Part II: Direct Care
The Danger of Pesticides on Infants
Pesticides refer to any chemicals used in the control of the pest, in either agricultural farms or the living houses. Pesticides are designed to kill pest by interfering with their digestive or respiratory system. Although human beings’ bodies are not comparable, regarding size and functionality, to insects, their exposure to some chemicals used in the manufacture of pesticides may be dangerous. Pesticides may harm human beings through skin contact, ingestion or through breathing contaminated air. According to the World Health Organization, there are approximately 3 million cases of pesticide poisoning reported in the globe annually (Bertolote et al., 2006). Further, Pimentel et al. (1992) argue that most people consider pesticides safe to human beings. For this reason, people take little or no precaution while handling pesticides. It is on this ground that I decided to educate the public, particularly mothers to infants on the dangers of pesticides on infants.
In my endeavor to reach out to the parents, I prepared a template with information that would sensitize the parents on the health risks of pesticides in infants. Before I could distribute my models to the entire population, I decided to assess its impacts by giving it to one mother and gauge her reaction. Luckily, my neighbor, Mrs. Johnson, had just delivered a baby boy and, thus, qualified to be part of my target population. Therefore, my neighbor became a good sample to help me assess the effectiveness of my template.
After I prepared my template and was convinced that it was right for public sensitization, I took it to her and requested her to go through it and share her mind. I gave her a few minutes to internalize the templates content before I engaged her with some few questions. All along, I stood by her side watching her facial expressions carefully to examine her immediate reactions.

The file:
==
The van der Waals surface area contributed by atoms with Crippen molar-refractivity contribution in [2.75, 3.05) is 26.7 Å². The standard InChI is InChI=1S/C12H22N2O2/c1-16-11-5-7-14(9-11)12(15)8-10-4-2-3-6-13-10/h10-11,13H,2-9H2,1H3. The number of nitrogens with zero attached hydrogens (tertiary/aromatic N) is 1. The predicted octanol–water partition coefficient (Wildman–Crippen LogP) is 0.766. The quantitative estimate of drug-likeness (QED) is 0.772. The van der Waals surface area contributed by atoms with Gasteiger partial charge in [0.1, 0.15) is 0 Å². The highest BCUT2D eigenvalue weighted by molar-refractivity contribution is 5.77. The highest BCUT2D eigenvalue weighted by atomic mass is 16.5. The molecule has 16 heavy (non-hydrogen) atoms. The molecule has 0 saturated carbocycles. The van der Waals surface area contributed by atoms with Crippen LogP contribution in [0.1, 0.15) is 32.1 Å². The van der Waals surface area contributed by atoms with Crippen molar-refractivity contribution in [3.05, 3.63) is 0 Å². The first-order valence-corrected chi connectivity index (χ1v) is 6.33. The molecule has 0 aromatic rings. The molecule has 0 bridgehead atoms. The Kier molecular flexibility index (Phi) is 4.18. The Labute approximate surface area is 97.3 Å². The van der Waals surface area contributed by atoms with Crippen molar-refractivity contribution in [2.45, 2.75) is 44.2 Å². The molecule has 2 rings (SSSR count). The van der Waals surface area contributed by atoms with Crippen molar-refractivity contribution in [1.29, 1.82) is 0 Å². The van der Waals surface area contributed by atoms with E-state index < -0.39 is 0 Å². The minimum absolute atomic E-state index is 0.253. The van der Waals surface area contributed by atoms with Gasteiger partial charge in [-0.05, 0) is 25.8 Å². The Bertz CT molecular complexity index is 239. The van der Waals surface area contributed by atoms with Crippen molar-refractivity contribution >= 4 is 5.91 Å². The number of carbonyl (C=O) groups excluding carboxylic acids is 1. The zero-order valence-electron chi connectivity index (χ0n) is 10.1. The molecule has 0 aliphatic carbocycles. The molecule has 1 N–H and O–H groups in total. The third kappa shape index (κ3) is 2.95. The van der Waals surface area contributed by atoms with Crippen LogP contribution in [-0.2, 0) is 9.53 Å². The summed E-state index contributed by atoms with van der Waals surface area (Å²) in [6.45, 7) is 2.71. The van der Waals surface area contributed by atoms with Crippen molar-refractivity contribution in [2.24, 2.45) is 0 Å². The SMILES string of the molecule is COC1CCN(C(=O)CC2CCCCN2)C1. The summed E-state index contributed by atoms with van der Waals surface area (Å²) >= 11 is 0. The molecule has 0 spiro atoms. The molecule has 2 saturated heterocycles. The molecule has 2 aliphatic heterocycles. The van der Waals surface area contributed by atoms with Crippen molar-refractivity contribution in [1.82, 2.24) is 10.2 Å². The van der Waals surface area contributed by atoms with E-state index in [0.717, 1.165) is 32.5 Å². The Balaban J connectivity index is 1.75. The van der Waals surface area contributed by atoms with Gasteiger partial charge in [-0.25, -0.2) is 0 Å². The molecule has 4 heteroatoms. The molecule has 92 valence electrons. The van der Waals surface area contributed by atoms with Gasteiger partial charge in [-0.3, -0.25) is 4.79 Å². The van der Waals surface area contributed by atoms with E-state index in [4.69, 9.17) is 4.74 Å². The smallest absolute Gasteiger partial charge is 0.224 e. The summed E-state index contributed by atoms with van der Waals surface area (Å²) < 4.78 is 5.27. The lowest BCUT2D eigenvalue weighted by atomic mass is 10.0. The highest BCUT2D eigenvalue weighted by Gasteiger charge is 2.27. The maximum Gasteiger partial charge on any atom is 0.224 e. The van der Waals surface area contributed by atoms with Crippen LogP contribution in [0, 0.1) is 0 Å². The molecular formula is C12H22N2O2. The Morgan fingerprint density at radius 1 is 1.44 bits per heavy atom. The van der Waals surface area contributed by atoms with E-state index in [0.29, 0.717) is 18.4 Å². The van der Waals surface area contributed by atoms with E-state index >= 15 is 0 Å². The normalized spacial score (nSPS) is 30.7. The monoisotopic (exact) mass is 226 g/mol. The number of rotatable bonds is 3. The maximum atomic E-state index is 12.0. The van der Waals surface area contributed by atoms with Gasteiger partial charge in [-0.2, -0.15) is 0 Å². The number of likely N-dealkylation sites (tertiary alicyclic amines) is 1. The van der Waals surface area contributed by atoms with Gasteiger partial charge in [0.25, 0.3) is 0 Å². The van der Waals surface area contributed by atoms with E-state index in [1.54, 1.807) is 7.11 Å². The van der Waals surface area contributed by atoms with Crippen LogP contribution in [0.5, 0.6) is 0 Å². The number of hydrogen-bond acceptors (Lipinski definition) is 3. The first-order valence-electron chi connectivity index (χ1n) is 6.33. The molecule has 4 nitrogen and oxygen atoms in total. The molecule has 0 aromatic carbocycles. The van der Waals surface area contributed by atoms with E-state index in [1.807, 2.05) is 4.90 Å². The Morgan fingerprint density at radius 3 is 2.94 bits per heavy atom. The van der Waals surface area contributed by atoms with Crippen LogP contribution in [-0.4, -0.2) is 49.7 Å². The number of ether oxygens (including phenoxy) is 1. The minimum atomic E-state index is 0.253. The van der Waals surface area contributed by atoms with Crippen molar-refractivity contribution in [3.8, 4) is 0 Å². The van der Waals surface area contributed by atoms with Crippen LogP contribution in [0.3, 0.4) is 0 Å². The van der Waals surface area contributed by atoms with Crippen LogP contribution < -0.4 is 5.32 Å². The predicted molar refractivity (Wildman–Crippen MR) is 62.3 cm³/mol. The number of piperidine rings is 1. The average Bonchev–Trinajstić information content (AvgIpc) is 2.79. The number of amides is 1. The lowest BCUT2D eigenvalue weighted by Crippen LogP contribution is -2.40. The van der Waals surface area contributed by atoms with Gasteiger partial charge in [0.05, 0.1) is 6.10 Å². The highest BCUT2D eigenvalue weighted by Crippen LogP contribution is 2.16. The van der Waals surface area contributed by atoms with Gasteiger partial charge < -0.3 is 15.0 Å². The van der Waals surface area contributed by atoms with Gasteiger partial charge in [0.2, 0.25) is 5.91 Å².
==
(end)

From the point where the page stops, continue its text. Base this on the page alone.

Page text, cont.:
Just as I expected, my neighbor was one of the many mothers who regularly use pesticides in their houses. According to her, she frequently uses pesticide to get rid of cockroaches and small ants that often invade her kitchen. However, she was quick to admit that she always considered pesticides safe for human beings, including children and adults. In fact, she expressed that she would not have hesitated to spray the insects should they have invaded her house even after the birth of her son. Further, my neighbor lamented that she hardly take the time to read the label that is packed together with the insecticide, arguing that she believe she knows all that entails her regularly used products. Nonetheless, my neighbor was happy that I shared such pertinent information, terming it as just what she needed as a gift for her newborn. She further confirmed that she will always be careful when using any form chemical product and not just the pesticides.
From my assessment of Mrs. Johnson’s reaction, I think that my template will be effective in educating the public about the dangers of pesticides on infants. I could read from her facial expressions that she was surprised and was possibly seeing such information for the first time. Therefore, it is apparent that parents need to be sensitized on the health hazards of pesticides not just to the infants, but also to the other members of the family.
Bertolote, J. M., Fleischmann, A., Eddleston, M., & Gunnell, D. (2006). Deaths from pesticide poisoning: a global response. The British Journal of Psychiatry, 189(3), 201-203. Retrieved from http://bjp.rcpsych.org/content/189/3/201.short
Pimentel, D., Acquay, H., Biltonen, M., Rice, P., Silva, M., Nelson, J., … & D’amore, M. (1992). Environmental and economic costs of pesticide use. BioScience, 750-760. Retrieved from http://www.jstor.org/stable/1311994